How to Crochet: Foundation Double Crochet (fdc)

By Claire Ortega-Reyes – 44 Comments
Who doesn’t love chainless foundations? I, for one, hate crocheting hundreds of chains at the beginning of projects. I love crocheting, and doing math, but for some reason I hate counting those chains (anyone with me here?).

Enter: the foundation single crochet (fsc). But what if the base is made up of double crochet (dc)?


This tutorial shows you how to do the foundation double crochet (fdc) step by step. As with all other tutorials here at Crochet Spot, mousing over the images shows the photos for the left-handed tutorial.

Chain 4.

Yarn over, insert hook into 4th chain from hook (the first chain made).

Yarn over, pull up a loop–a total of three loops on hook.

Yarn over, pull through first loop (one chain made).

From this point, we’ll complete the stitch like a normal double crochet (dc) stitch. Yarn over, pull through two loops.

Yarn over, pull through two loops. Congratulations, you just made one fdc!

Yarn over, insert hook into chain one made in first fdc.

Yarn over, pull up yarn–a total of 3 loops on hook.

Yarn over, pull through one loop–chain one made.

(Yarn over, pull through two loops) twice. Second fdc made!

Continue working like so until you reach the required number of base dc stitches for your project. One pattern you can use this technique for is my Royal Scarf (for the first row, make 217 fdc).

I hope that was helpful! Let me know if you need anything by leaving a comment below.

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44 Comments

  1. SoSaje says:

    Wow! And, thank you! :-) The fsc has been a standard part of my arsenal since I learned it here on Crochet Spot – it is so much easier than working back into chains, and maintains a more even tension (at least for me, since I chain too tightly). I can’t wait to test the new the “big brother” fdc out!

  2. Lane† says:

    I’m sorry, Claire, but I’m a little confused. You’re saying the DC is the foundation row. So, am I still chaining the amount of chains I need and then turning my work and DC across? Or do I keep chaining four and DC into the first ch. over and over?

    I guess what I’m saying is this: for the Royal scarf, you said to make 217 fdc. Is that chaining 217 and then turning your work and DC into each ch., or like I said ch. 4 and DC into the first ch.?

    Hope I made sense.

  3. Lane† says:

    OHHH! I figured it out! I read through the fsc post and ALL the comments and finally figured it out! haha, sorry about that. Thanks for the tutorial, Claire! :)

  4. Squirrely Girly says:

    I learned to do 3 chains at the beginning, but very clever! I learned how to from a sock book last week… oh well! :)

  5. Michi says:

    Wow, this is great! I actually just started a pattern that uses this, and this is reaaaally helpful :). Thanks!

  6. Autumn says:

    Thank you so much. I could not figure this out because no one showed it from the left handed point of view!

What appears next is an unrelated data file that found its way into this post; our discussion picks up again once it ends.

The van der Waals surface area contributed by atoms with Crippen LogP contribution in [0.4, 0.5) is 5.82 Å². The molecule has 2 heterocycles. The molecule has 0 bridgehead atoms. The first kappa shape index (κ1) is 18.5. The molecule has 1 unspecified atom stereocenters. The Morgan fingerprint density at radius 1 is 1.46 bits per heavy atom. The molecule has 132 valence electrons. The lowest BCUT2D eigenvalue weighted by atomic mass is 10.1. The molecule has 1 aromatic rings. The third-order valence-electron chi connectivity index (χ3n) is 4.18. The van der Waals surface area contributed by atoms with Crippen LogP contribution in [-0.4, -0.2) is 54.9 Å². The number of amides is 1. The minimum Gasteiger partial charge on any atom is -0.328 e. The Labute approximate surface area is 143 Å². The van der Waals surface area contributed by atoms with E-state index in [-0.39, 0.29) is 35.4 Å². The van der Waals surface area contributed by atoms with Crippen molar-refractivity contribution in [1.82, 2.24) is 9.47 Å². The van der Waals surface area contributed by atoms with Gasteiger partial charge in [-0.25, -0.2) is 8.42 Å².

7. Lee Turner says:

    Thank you! I just love this stitch. After the first 10 or so, I could see where I was not being consistent on which strands of the chain I put my hook through, so now I’m good to go. I really prefer this to a long chain and then crocheting back into it. The “chains” of this stitch look so much more uniform when I look down the edges.

    I do have one question, though. Does the first chain 3 count as one of the double crochets? It looks to me like it should, but I’m not sure if I should count that as 1 or start with the next stitch.

    Thanks again!

  8. Fran says:

    Hi! Rachel,
    I need help. How is foundation chain done? Is it like the regular? Thank you for your
    attention.

    Fran

  9. Elza Charnock says:

    Please, please help me!!!!, by explaining how to do Tunisian crocheting. I have cast on the first row of stiches, now how do I go on from here? I’m hoping to crochter baby cot blankets for an orphanage in Malawi, this should ??? be the easy and quickest way I think?

  10. Lori says:

    I just used this method to do a half-double crochet foundation. It makes a lot of sense, and I don’t have to fight with a starting chain. Since the start looks like the end, it makes it really easy to “crochet evenly around” to put the edging on.

    This tutorial is just fabulous. I heard of this technique years ago, but Crochet Spot is the first place I found instructions that don’t cost an arm and a leg. I am so pleased with the results. Thank you, Rachel. Even for as long as I’ve been crocheting, the info on your site has enriched my knowledge and improved my end results.

    Last, but not least, I am enjoying the generosity with which my fellow crocheters share information, resources, and ideas.

  11. Alicia says:

    Oh, I get it now. It might have been a good tip to start off with “this grows the opposite way to a regular foundation chain (e.g. right to left for right-handed people).

  12. Alicia says:

    Following all directions to the letter, but getting a curved result. The step of “insert hook into chain one made in first fdc.” is most likely the culprit.

  13. Nancy says:

    Aicia, I had that same problem. I find it helps if I use a stitch marker to mark my chain stitch, the one that happens when you pull through one loop. Make sense? It shows me which stitch to put my hook through for the next one.

  14. Tasha says:

    Thank you for publishing FDC (Foundation Double Crochet). Your instructions are clear and very easy to understand. Photographs are really helpful.

  15. Stella says:

    Your visual aids are always presice and very helpful. Your tutorials are so clear everyone shouldn’t have much trouble learning whatever you’re teaching. You are the best.

  16. Katie Montanez says:

    If I am following a pattern that calls for 250 traditional chains and then DC crochet into the fourth chain for a total of 248 DCs at the end of the first row with a DC chainless foundation I would actually make a chainless foundation that consisted of 248 DCs?

    In other words, however many stitches the pattern says you should have at the end of the first row is how many stitches you make in the chainless foundation?

    Thank you!

  17. Lori says:

    I’ve been using this technique a lot lately, and I just love it.

  18. Beth H says:

    Thank you!! <3

  19. Linda says: